Top don: England's "backward" education system losing out to Asia due to 18th Century roots
Education in England is falling behind East Asian rivals because it is still hampered by its 18th century roots, according to a leading academic.
Professor Andy Green claims in a new study that a continuing fragmented and diverse schools system means the country is under-performing against its new competitors in the same way it did with other western powers centuries ago.
In his 1991 book ‘Education and State Formation’, the London University Institute of Education professor, examined the rise of school systems in Prussia, France, the USA and England. He concluded that education in this country was “backward” because it had not played the same part in nation building that it had in other western powers.
“Successful early industrialisation, occurring with minimum state intervention and owing little to educational provision, taught the wrong lessons, including a deep complacency about the importance of skills to economic development,” Professor Green said.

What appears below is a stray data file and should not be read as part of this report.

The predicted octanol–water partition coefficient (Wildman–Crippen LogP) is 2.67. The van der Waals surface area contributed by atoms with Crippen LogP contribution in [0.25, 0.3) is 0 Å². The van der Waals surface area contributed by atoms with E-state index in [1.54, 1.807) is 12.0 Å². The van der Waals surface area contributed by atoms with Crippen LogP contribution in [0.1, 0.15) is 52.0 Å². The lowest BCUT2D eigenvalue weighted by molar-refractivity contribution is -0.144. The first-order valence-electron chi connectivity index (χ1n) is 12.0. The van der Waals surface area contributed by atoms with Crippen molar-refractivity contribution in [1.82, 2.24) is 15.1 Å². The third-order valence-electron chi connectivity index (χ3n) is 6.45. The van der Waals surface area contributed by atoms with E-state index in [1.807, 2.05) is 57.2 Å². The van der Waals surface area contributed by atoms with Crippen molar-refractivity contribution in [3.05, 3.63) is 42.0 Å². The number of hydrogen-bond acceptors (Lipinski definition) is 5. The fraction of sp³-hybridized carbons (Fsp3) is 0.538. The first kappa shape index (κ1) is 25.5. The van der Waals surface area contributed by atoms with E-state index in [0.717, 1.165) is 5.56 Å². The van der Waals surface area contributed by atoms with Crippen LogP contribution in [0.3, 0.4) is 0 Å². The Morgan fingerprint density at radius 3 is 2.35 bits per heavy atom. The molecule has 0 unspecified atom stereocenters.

Because the state was consolidated early in Britain there was less incentive for education to develop and play its part. The result, he says is that England was among the last major powers to the 19th century to develop a national educational system and the most reluctant to put it under state control.
Now in a new edition of the book published today Professor Green has included studies of the development of education in Japan, Singapore, South Korea and Taiwan in the 20th century.
He concludes that the schools system is crucial to the modern growth and nation building for these Asian powers, in the same way that it was with their western forebears in continental Europe and the USA.
But the academic argues that England is continuing to lag behind – as shown by this month’s OECD survey of adult skills – this time because of its “veneration of free markets and hostility to the state”.
“Since the 1980s, all governments [in England] have been determined to marketise education so that the idea of education as an essential public good is progressively undermined and the inequalities which have always been the hallmark of English education become ever deeper,” he claims.